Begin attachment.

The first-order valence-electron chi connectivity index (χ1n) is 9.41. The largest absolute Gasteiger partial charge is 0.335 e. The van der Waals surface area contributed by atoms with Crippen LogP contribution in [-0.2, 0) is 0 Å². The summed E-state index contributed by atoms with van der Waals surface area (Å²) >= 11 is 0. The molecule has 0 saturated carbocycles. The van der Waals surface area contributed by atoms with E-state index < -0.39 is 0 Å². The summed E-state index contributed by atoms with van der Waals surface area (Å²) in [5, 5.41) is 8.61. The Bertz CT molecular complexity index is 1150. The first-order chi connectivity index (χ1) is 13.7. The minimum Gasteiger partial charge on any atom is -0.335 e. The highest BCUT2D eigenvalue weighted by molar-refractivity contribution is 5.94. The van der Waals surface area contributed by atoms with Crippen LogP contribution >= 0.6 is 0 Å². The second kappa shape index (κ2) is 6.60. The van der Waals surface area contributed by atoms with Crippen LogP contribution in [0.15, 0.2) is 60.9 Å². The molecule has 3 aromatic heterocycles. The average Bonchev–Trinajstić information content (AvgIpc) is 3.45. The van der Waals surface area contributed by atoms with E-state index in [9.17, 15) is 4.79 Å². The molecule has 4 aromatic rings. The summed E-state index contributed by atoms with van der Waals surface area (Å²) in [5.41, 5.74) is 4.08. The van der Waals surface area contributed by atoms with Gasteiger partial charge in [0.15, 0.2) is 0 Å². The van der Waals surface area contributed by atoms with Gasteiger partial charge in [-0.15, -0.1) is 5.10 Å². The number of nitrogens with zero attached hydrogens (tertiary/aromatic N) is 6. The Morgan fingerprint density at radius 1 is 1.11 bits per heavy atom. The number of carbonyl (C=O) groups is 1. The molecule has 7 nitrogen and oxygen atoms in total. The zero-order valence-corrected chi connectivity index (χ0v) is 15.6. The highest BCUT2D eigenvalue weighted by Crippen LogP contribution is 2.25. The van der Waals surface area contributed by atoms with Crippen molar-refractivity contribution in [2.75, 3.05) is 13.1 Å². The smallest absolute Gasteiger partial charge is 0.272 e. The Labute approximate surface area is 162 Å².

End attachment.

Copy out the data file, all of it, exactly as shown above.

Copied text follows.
The first-order valence-electron chi connectivity index (χ1n) is 9.41. The largest absolute Gasteiger partial charge is 0.335 e. The van der Waals surface area contributed by atoms with Crippen LogP contribution in [-0.2, 0) is 0 Å². The summed E-state index contributed by atoms with van der Waals surface area (Å²) >= 11 is 0. The molecule has 0 saturated carbocycles. The van der Waals surface area contributed by atoms with E-state index < -0.39 is 0 Å². The summed E-state index contributed by atoms with van der Waals surface area (Å²) in [5, 5.41) is 8.61. The Bertz CT molecular complexity index is 1150. The first-order chi connectivity index (χ1) is 13.7. The minimum Gasteiger partial charge on any atom is -0.335 e. The highest BCUT2D eigenvalue weighted by molar-refractivity contribution is 5.94. The van der Waals surface area contributed by atoms with Crippen LogP contribution >= 0.6 is 0 Å². The second kappa shape index (κ2) is 6.60. The van der Waals surface area contributed by atoms with Crippen LogP contribution in [0.15, 0.2) is 60.9 Å². The molecule has 3 aromatic heterocycles. The average Bonchev–Trinajstić information content (AvgIpc) is 3.45. The van der Waals surface area contributed by atoms with E-state index in [9.17, 15) is 4.79 Å². The molecule has 4 aromatic rings. The summed E-state index contributed by atoms with van der Waals surface area (Å²) in [5.41, 5.74) is 4.08. The van der Waals surface area contributed by atoms with Gasteiger partial charge in [0.15, 0.2) is 0 Å². The van der Waals surface area contributed by atoms with Gasteiger partial charge in [-0.15, -0.1) is 5.10 Å². The number of nitrogens with zero attached hydrogens (tertiary/aromatic N) is 6. The Morgan fingerprint density at radius 1 is 1.11 bits per heavy atom. The number of carbonyl (C=O) groups is 1. The molecule has 7 nitrogen and oxygen atoms in total. The zero-order valence-corrected chi connectivity index (χ0v) is 15.6. The highest BCUT2D eigenvalue weighted by Crippen LogP contribution is 2.25. The van der Waals surface area contributed by atoms with Crippen molar-refractivity contribution in [2.75, 3.05) is 13.1 Å². The smallest absolute Gasteiger partial charge is 0.272 e. The Labute approximate surface area is 162 Å².